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cab67

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Member since: Wed Jul 24, 2013, 01:10 PM
Number of posts: 1,930

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"I'm old fashioned" and "that's how I was raised."

I'm tired of hearing these excuses for bigoted behavior.

I can understand that being brought up in an environment where racism was openly expressed might impress some racist attitudes on you. "That's how I was raised" would thus be a reasonable explanation for racist behavior. But it isn't an excuse. The second clause shouldn't be "so you're just going to have to deal with it;" it's "but I'm working to do better."

It's never been clear to me from which era those who claim to be "old fashioned" came. Racism and bigotry have been widely understood as character flaws for all 53 years I've resided on this planet. Although bigotry has sometimes been tolerated, it hasn't been extolled much. And though we're all apt to look with nostalgia at the world of our youth, that shouldn't keep us from understanding that progress, overall, has been a good thing.

Just my thoughts. I've run into more than one bigot over the past several weeks who tried to weasel out of his or her predicament by referring to the past as though it's a good thing.

When did Bill Maher jump the shark for you?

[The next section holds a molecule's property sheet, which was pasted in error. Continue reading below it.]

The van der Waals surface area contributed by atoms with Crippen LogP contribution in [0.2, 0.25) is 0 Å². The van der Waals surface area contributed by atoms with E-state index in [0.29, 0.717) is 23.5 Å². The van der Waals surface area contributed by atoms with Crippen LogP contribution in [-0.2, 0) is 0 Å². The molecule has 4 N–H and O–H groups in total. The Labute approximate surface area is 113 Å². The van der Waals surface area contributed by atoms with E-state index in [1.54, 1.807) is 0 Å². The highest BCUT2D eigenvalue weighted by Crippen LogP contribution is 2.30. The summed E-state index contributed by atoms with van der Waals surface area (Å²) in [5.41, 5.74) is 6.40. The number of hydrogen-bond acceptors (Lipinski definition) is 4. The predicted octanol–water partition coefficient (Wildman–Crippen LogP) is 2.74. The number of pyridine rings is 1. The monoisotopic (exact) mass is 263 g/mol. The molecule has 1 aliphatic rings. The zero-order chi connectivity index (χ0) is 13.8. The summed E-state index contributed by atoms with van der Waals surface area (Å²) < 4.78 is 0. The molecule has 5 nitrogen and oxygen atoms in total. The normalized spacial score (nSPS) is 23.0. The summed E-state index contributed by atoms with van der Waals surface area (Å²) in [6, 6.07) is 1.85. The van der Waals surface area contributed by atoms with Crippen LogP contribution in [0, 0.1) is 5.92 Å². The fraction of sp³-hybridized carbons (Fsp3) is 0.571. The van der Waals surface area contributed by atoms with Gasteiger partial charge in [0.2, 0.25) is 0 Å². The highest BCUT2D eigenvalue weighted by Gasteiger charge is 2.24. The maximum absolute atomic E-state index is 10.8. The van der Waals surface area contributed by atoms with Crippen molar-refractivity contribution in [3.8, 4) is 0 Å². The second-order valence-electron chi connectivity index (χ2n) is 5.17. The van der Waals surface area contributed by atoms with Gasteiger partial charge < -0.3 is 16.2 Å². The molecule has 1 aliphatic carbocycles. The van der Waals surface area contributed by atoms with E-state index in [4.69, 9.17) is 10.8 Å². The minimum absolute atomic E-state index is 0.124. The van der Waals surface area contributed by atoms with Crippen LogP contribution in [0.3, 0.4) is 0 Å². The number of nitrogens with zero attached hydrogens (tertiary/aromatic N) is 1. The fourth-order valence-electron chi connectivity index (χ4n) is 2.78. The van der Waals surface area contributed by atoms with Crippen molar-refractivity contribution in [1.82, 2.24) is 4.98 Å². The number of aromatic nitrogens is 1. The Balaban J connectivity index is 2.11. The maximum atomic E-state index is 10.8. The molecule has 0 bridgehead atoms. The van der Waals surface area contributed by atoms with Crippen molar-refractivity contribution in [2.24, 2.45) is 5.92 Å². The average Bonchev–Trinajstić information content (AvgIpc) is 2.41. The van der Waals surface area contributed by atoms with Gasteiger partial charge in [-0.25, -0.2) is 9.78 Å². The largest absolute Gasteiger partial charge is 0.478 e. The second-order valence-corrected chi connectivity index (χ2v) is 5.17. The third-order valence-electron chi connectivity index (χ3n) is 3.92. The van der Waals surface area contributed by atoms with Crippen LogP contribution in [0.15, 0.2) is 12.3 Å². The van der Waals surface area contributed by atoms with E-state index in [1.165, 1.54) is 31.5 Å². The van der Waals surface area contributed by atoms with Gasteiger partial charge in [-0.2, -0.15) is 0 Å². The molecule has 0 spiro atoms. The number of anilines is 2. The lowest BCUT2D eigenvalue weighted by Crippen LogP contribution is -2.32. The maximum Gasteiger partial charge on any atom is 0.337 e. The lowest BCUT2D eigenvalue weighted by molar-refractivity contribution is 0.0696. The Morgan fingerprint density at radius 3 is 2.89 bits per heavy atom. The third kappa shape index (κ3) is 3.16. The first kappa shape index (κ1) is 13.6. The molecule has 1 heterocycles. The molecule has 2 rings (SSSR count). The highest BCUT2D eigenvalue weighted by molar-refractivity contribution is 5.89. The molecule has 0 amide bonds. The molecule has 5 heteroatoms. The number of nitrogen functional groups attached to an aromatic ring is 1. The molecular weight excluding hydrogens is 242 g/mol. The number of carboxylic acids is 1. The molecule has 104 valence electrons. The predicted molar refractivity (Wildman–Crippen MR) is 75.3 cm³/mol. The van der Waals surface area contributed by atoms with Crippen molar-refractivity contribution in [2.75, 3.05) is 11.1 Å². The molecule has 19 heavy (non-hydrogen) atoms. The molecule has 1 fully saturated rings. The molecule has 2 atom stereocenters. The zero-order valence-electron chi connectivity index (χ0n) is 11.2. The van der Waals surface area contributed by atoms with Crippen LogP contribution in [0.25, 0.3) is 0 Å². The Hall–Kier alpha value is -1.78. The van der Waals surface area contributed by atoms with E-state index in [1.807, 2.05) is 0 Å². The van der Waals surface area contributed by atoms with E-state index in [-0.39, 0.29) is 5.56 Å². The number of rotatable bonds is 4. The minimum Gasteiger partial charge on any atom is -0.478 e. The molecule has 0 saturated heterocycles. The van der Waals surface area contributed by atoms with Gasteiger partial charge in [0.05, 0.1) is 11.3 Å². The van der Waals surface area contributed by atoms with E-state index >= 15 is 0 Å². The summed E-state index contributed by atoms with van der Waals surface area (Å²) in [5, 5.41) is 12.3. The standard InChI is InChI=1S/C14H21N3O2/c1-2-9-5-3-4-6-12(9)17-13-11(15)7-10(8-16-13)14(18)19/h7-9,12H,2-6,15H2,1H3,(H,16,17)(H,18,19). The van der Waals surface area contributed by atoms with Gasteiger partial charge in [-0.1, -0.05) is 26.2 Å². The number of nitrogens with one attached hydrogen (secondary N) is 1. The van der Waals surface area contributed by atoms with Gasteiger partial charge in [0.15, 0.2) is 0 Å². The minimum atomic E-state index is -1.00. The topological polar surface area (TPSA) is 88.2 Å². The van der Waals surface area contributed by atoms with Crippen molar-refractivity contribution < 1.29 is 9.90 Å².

Added on edit: Some have claimed that it's ok to watch someone with whom one disagrees. This is absolutely true, just as it's true that there is no human being alive with whom I never disagree. I disagree with President Biden on some things. I disagree with Charles Pierce from time to time. I disagree with my wife at times. We're grown-ups. That's allowed.

It's the nature of the things Maher says, not the mere fact that I disagree with them. Downplaying the importance of vaccines? That's not just wrong - it's flat-ass dangerous coming from someone with a loud platform and a large audience. His agreement with Irving Police about the home-made clock was racist; I doubt he'd have supported the police had the kid who made it been white. His fat-shaming can cause damage to people who really struggle with weight. He's not merely wrong - he's offensive.

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Maher often says things I agree with, and he says them very forcefully, but I don't really pay much attention to him anymore.

His regrettable anti-vaccine position keeps me from taking him seriously, but that's not the reason I stopped watching his show.

I stopped watching because of the Ahmed Mohamed clock incident.

Mr. Mohamed was a 14-year-old kid in Irving, TX, who built a digital clock at home and brought it to school, where he showed it to his friends and teachers.

One of those teachers decided it looked like a bomb. That Mr. Mohamed is Muslim almost certainly contributed to that decision. As a result, Irving police were called, and they actually arrested him.

Long story short, his family ended up relocating to Qatar because of the bigotry they faced. It woudn't stop.


That the Irving police should have looked into it was understandable. But anyone with more than a handful of neurons in his or her head would know that a 14 year old who built a something that didn't look like a bomb wouldn't be showing it off to teachers if it was, in fact, a bomb.